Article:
A new study published by Consumer Reports (CR) reveals the invasive nature of many popular Smart TVs on the market. The detailed research - which also sheds lights on many popular smart TVs' vulnerability to hacking - was undertaken in cooperation with engineers at Disconnect and collaborators at Ranking Digital Rights. The report demonstrates that consumers are being steamrolled into accepting unacceptable levels of snooping in their own homes.
In the US, 69 percent of TVs that shipped in 2017 came with internet connectivity. Unfortunately, that connectivity comes with some extremely concerning privacy consequences. Smart TVs offer consumers the ability to stream content using popular apps like Netflix and Hulu. They also permit consumers to search for content quickly using voice commands.
Sadly, manufacturers are using that added functionality to railroad consumers into accepting highly invasive permissions. According to the market research firm, IHS Markit, 82 million smart TVs have already made their way into US homes. The newly released report highlights that it is likely nearly all 82 million of those homes have accepted at least some invasive permissions.
In 2017, the Smart TV manufacturer Vizio was fined for collecting data without first getting permission from consumers. Vizio was caught using pixel scanning and other methods to figure out what TV shows, movies, and commercials viewers had watched. According to the Federal Trade Commission (FTC) Vizio had been capturing “as many as 100 billion data points each day from millions of TVs.” Vizio had then been selling that data to third-party advertisers for a tidy profit.
Vizio was forced to settle with the Federal Trade Commission for $1.5 million and the state of New Jersey for $2.2 million. Since then, the Federal Trade Commission has made it clear that all Smart TVs must gain permission from users before snooping on them for data to sell to third parties. One would hope that this regulation change had vastly improved US consumers' privacy, but the reality is very different.
Imagine the scenario, you have just purchased your Smart TV and you are about to switch it on and run the setup process. Being clued up on digital privacy, you think to yourself:
“Hell no! Not me! I am going to be extra careful and not accept any draconian surveillance from (insert manufacturer’s name here). My TV - my rules”
This is a perfectly fair assumption to make. After all, the law in the US incontrovertibly stipulates that consumers must give permission before any data can be collected. Sadly, in practice, those kinds of thoughts turn out to be a fantasy. The CR study demonstrates that people simply don't get the free will to opt out of corporate surveillance if they desire an internet-connected experience.
The Consumer Reports Study
To conduct its study, CR purchased five smart TVs from regular retailers. The Samsung UN49MU8000 and the LG 49UJ7700 each run on custom operating systems. The other three (TCL 55P605, Sony XBR-49X800E, Vizio P55-E1 SmartCast TV) leverage third-party software (Roku, Android TV, and Chromecast respectively).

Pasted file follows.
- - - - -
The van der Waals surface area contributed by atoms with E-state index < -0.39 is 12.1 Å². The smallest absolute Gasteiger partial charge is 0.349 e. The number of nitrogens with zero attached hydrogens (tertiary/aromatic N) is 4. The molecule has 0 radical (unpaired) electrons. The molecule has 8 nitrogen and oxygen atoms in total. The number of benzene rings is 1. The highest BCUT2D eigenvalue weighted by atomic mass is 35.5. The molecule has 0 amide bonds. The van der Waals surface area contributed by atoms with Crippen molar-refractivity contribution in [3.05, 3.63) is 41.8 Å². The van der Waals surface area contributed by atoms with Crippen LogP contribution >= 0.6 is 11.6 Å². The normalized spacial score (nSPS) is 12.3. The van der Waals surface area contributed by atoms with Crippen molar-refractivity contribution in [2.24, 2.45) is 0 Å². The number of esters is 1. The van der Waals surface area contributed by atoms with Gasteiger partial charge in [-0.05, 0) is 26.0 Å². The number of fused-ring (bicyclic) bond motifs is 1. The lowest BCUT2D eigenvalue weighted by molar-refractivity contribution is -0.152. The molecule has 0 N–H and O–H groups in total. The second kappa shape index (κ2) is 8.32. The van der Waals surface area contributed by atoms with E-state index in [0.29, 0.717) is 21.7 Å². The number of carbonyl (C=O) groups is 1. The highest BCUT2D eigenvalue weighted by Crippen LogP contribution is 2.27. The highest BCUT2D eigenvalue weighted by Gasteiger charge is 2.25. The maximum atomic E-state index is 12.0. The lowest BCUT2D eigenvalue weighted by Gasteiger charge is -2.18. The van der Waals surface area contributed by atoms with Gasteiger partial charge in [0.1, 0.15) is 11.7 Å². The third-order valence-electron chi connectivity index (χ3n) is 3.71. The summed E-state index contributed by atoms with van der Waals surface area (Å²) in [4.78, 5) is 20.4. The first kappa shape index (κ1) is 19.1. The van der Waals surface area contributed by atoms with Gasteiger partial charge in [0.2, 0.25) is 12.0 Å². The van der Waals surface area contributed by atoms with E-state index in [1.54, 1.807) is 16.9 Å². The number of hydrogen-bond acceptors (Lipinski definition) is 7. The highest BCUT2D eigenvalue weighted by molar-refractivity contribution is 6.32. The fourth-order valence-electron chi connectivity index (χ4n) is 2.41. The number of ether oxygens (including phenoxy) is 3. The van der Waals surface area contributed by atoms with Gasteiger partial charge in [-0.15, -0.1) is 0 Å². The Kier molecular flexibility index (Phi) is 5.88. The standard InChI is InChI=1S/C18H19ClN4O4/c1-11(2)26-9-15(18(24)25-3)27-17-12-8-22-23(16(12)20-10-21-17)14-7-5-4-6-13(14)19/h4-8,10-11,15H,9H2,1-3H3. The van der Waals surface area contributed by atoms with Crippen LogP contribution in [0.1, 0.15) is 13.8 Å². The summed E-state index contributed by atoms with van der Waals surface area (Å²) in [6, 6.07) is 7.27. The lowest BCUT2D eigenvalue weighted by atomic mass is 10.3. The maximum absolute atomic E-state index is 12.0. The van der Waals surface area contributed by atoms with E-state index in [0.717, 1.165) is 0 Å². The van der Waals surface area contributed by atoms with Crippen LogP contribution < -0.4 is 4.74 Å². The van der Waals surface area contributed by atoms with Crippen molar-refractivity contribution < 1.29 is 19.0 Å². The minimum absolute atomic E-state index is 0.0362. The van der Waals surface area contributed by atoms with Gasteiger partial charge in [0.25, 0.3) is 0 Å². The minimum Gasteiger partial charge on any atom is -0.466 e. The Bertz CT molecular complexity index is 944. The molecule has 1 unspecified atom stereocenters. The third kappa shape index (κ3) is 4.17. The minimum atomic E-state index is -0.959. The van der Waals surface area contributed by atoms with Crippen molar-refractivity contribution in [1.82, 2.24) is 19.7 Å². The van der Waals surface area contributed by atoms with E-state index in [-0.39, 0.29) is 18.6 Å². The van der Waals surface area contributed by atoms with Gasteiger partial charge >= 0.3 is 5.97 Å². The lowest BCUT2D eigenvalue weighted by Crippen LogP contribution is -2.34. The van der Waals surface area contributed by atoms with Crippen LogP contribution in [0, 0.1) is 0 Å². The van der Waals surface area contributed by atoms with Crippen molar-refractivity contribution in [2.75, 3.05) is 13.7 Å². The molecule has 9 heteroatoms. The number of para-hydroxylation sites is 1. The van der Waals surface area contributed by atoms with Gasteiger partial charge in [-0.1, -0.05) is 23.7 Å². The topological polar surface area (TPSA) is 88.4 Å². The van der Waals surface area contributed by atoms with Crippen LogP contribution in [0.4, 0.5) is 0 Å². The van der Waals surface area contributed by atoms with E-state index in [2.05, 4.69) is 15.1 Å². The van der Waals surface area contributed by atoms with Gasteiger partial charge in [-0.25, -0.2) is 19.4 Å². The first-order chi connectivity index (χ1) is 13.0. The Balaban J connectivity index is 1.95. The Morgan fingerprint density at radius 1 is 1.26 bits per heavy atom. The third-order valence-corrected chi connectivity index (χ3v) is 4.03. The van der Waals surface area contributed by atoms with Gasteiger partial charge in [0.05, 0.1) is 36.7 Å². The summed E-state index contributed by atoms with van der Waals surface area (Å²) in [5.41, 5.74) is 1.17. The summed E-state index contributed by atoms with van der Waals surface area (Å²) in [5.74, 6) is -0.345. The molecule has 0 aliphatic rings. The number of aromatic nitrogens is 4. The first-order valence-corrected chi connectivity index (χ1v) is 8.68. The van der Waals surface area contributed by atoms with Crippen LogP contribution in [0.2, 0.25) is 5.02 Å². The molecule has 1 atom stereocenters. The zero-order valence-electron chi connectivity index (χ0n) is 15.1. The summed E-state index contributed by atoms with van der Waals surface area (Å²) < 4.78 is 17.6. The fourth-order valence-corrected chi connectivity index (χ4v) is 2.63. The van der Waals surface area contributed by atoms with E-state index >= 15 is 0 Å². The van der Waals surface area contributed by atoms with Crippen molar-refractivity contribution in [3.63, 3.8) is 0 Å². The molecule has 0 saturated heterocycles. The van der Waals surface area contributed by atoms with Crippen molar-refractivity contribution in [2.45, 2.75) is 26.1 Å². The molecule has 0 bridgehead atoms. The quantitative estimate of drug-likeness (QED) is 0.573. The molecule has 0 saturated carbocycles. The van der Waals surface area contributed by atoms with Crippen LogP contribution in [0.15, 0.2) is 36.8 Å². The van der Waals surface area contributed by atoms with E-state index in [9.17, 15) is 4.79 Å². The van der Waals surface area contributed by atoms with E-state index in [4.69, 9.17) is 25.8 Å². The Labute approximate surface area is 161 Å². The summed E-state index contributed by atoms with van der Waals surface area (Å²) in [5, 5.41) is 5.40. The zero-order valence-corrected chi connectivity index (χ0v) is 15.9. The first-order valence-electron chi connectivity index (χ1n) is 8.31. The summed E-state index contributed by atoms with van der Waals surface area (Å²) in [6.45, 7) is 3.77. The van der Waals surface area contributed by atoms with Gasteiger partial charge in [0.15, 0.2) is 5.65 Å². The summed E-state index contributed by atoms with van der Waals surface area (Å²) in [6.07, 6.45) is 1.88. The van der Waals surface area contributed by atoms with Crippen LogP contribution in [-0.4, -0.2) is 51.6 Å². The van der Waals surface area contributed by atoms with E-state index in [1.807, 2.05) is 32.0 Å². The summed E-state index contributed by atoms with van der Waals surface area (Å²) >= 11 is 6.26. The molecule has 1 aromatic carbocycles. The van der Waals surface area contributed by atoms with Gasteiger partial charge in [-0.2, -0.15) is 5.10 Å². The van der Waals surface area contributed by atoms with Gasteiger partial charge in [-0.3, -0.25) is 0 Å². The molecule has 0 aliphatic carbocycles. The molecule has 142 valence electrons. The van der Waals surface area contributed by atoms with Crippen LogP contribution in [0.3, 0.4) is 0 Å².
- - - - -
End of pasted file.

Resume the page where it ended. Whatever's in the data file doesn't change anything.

CR found that in order for consumers to actually use the internet connectivity provided by these TVs, they had to accept at least some invasive permissions. A failure to do so resulted in a complete loss of the features that the consumer had purchased the TV for:
It seems reasonable to assume that it is improbable that consumers have been paying for internet-connected TVs only to opt out of that connectivity at the permissions stage of the setup process. The CR report demonstrates that manufacturers are purposefully forcing corporate surveillance on consumers.
The regulations aren't working, and the FTC needs to revisit this problem urgently. The evidence proves that it isn’t enough to stipulate that consumers be asked permission, the FTC must also step in and ensure that consumers can use the TVs they purchase - even if they don't want to be snooped on at all.
What's more, this problem is global. Smart TVs accounted for the majority of TVs available on the market in 2017. In 2018, that trend is set to crystallize - with almost no internet-free models being sold anymore. That means corporations are inevitably getting a foothold in more and more homes around the world.
What Can Consumers Do?
If you are setting up your TV for the first time, be sure to opt out of ACR which is the most invasive setting. Your only other option is to disconnect the TV from the WiFi, but then you lose the internet connectivity. Not connecting the TV to the internet means that you can accept all the invasive features because without internet connectivity the manufacturer can't snoop on you.
One way to stop Smart TV manufacturers from giving your IP address to other firms is by using a Virtual Private Network (VPN). A VPN is an online service that allows people to conceal their IP address (location). Although the TV manufacturer knows who you are, it is still wise to conceal your IP address. This will mean that when the TV manufacturer sells datasets about you to advertisers, they won't be attached to your true IP address. Of course, a VPN for Smart TV also lets you unblock masses of extra content, which is also a plus!
Finally, it is worth noting that it might be better to opt for getting smart features using less privacy-invading devices such as a Chromecast or an Amazon Fire TV stick. Both of those devices are less invasive than a smart TV because they can only monitor the specific things you watch when using them (instead of everything.)
Opinions are the writer's own.
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